Wednesday, October 05, 2005

Checking The Nuts

I've never been a particularly sporty person.

When I was younger, I did play football, badly. My style was more rugged midfield enforcer/hatchet man full-back, than silky midfield play-maker, or dashing goalscorer. I did enjoy it, just wasn't any good at it.

For some reason I got into table tennis, and was pretty decent in a peer comparison sense, but my aptitude for that faded along with my eyesight.

Since then I've just toddled along, with only intermittent bouts of physical endeavour. I'm one of the fortunates for whom weight has never been a real problem.

My occasional bursts of gym going were aimed more at building up, than slimming down, and needed the assistance of copious amounts of protein supplements to have an appreciable effect.

Walking to and from train stations is the height of my current exertions, and poker isn't likely to have me in peak condition.

All that said, I do worry about my health sometimes. More from the perspective of will I be around for my family as they grow up, rather than 'I don't wanna die!!!'

So, I have started paying attention to things like cholesterol levels, blood pressure, body fat ratio, etc.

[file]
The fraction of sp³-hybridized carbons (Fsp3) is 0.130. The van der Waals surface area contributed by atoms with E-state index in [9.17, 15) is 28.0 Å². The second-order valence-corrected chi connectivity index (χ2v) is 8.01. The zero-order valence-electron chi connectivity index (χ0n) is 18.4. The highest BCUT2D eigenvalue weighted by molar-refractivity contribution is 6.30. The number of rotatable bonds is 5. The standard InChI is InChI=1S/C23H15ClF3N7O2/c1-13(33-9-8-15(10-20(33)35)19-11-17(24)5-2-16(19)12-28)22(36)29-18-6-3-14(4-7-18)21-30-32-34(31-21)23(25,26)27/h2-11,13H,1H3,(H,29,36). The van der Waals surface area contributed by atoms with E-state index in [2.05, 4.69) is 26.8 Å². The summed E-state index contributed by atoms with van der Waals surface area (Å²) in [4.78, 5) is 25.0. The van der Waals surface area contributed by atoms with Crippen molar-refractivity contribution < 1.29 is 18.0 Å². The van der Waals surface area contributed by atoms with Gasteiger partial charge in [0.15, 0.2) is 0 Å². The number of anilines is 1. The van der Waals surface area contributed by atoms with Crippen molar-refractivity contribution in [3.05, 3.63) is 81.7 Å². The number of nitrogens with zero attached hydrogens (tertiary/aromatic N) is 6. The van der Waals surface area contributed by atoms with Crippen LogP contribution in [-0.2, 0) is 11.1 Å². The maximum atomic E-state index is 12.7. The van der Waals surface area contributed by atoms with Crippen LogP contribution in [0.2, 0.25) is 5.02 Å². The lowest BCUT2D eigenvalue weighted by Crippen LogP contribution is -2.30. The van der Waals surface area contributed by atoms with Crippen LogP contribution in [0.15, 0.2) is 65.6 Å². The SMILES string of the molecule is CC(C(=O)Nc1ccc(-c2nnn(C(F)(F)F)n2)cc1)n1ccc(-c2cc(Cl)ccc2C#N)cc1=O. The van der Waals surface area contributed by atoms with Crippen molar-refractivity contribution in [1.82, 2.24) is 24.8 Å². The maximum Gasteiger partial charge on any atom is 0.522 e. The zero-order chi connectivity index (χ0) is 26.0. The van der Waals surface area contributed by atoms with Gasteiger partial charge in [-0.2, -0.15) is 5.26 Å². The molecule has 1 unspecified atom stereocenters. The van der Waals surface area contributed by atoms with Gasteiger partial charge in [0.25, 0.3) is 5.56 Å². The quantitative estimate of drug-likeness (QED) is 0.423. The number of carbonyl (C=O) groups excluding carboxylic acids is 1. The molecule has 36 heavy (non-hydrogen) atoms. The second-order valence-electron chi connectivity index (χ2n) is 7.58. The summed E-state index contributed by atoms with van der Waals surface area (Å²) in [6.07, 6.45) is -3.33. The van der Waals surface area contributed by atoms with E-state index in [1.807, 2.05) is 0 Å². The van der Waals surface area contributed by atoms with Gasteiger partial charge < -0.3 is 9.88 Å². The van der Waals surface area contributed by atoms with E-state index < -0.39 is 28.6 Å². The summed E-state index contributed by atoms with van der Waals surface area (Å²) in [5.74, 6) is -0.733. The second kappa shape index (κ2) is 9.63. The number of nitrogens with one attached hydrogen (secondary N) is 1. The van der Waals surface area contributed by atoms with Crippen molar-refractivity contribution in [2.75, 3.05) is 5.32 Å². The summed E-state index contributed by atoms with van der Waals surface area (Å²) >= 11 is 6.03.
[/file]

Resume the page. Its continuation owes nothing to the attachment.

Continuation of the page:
I'm also conscious of quite a few heart attack or cancer victims within the family gene pool. The dual curses of the Scottish NHS.

So, I am inclined to pay attention to issues such as getting regular check ups, looking out for signs of disease, etc.

Which makes it all the crazier to me that this campaign caused such a furore...

You can check the link if you wish, but the executive summary would be that Ricky Gervais (of The Office fame) has done a fabulous campaign to support prostate cancer treatment, yet the idiotic radio regulators initially wanted to restrict it's broadcast on some sort of decency grounds.

It's fine to have all sorts of crap about sex, guns, violence, or just general idiocy and banality from presenters, broadcast at any time of day or night, but a campaign by an award winning star, which could save lives, was supposed to be a post-watershed event?

Fortunately common sense has prevailed and the regulators have backed down in the face of public ridicule. You can listen to the ad here.

Office chat about this issue reminded me of an earlier men's health campaign, which I think may be of interest to some of you out there.

Rachel Stevens, a UK singer/actress did a campaign to promote awareness of testicular cancer.

As a sort of UK Lindsay Lohan, the idea of Rachel encouraging males to touch themselves is nothing new (as the ad slyly acknowledges). The target demographic may have been slightly older though.

I thought the campaign was very well done, and worth sharing with you.

So, if you are a male poker player, do as Rachel says, and check your nuts.

Let's face it, after all those Party Poker inflicted kicks to the junk, there's a severe risk of damage down there!

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